Never has been. Never will be. Taysom Hill is a fantastic athlete with a deep toolbox, but he's just not a QB1. His ball placement was off all day in the three-point loss to Philly, and his two turnovers (a too-hot-to-handle pass that bounced off Alvin Kamara's hands and a strip-sack where Hill held the ball forever) were disheartening.

Jameis Winston should've been the choice when Drew Brees hit injured reserve. Sean Payton should've really seen what he had in the talented-but-flawed former No. 1 overall pick. Now Brees is on his way back, but the 41-year-old's battling Father Time with a heavily compromised body. Consequently, it's tough to completely bank on these Saints.

I continue to think that the Rams are the team to beat in the NFC. And if the Packers keep the No. 1 spot in the NFC playoffs, forcing the conference to run through Lambeau, Aaron Rodgers will clearly be an ultra-difficult out.

5) Derrick Henry is the best running back in the NFL

Sorry, Nick Chubb. And apologies to you, too, Dalvin Cook. But it's still King Henry's world, and all other backs are just living in it.

Henry bounced back from a rare dud against the Browns to steal the Jaguars' collective soul. The 6-foot-3, 247-pound freight train pounded Jacksonville for a season-high 215 yards and two touchdowns in Tennessee's 31-10 win. This was Henry's fourth career game with at least 200 rushing yards and two touchdowns -- the most in NFL history (Jim Brown, Barry Sanders and LaDainian Tomlinson each enjoyed three such efforts).

Henry will be getting my AP vote for first-team All-Pro at running back. He's the heartbeat of the dangerous 9-4 Titans.

6) Chase Young is a star

This cat is special. Wreck-the-game special. Change-the-culture special. Washington just took sole possession of first place with a 23-15 win over the reigning NFC champion 49ers in which the Football Team's defense outscored their offense, 14-9. That's right: Washington's defense keeps making plays -- and winning games -- with the No. 2 overall pick as the straw that stirs the drink.

Young filled up the stat sheet with six tackles, two passes defensed, two QB hits, a sack, a tackle for loss, a forced fumble and a fumble recovering returned 47 yards for a touchdown. Wow. The Ohio State product is a 6-5, 264-pound nightmare.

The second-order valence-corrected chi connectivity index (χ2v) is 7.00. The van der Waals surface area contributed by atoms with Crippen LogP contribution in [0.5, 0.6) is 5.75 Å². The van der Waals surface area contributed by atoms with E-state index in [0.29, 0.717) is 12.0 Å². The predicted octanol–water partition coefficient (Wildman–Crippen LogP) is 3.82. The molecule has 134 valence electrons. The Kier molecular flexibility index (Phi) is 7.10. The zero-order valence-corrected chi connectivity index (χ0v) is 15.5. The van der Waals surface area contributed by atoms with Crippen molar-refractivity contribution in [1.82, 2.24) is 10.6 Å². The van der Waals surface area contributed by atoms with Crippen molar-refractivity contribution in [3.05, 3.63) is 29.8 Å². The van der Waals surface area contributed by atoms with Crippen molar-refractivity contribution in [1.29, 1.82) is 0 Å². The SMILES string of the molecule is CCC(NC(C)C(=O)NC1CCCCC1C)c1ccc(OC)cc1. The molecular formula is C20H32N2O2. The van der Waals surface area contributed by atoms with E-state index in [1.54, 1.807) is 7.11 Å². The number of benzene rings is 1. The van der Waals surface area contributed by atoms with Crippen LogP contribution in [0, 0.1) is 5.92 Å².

7) Brian Flores is the man

And he is top three for Coach of the Year. Yes, I know I'm saying this after his team just lost, 33-27, but given where we all thought the Dolphins would be when Flores took over last year, a six-point loss to the hyper-explosive defending champions is really a win.

Now, Miami just gave up its most points of the season on Sunday. But yeah, you have to consider the opponent. Not to mention, the Fins forced four turnovers and sacked Patrick Mahomes three times. This was an inspired effort, scoreboard be damned. And the Miami defense takes its cue from Flores -- no wonder it's a special unit. Now, the Dolphins' D clearly has some high-end talent. Cornerback Xavien Howard just extended his streak of games with an interception to five, giving him an NFL-high nine on the season. (And what a pick it was!) He's well on his way to first-team All-Pro honors. But a lot of this defense is manned by overlooked players. And don't overlook the fact that the Dolphins forged a fine defensive effort against K.C. without starting linebackers Kyle Van Noy and Elandon Roberts. That's pure coaching. On offense, Tua Tagovailoa continues to take strides. Clearly, tight end Mike Gesicki has become his Linus blanket.

Even after the loss, Miami is still 8-5, currently holding the AFC's last wild card slot. The remaining schedule is tough -- vs. New England, at Las Vegas, at Buffalo -- but the future is bright. The Dolphins will hit the coming offseason with two picks in the first and second round, plus a healthy chunk of cap room.

8) Nobody wants to face the Colts in January

I've been saying this for a while. Frank Reich's team is so well-coached. Matt Eberflus' defense is so tough. And now, Jonathan Taylor (20 rushes for 150 yards and two touchdowns in Sunday's 44-27 win over the Raiders) is playing at the Rookie of the Year level I anticipated in the preseason. Oh, and T.Y. Hilton (five catches for 86 yards and two touchdowns) is back from the witness protection program.

Indy is peaking in every phase at the right time.

9) The Chargers need to make a coaching change

Los Angeles beat Atlanta on a last-second field goal in a game where the Falcons and Chargers appropriately went pick for pick for pick at the end. A clash of the titans, this was not.

Goofy clock management costing Los Angeles is a weekly stable of the Anthony Lynn Chargers. What we saw at the end of the first half on Sunday -- when the Chargers were confused and ran out of time to put points on the board -- was completely inexplicable. Yet par for the course.

With a true franchise quarterback in Justin Herbert and a truly talented roster put together by Tom Telesco, this would be a coveted coaching job in Southern California. Make it available, Bolts.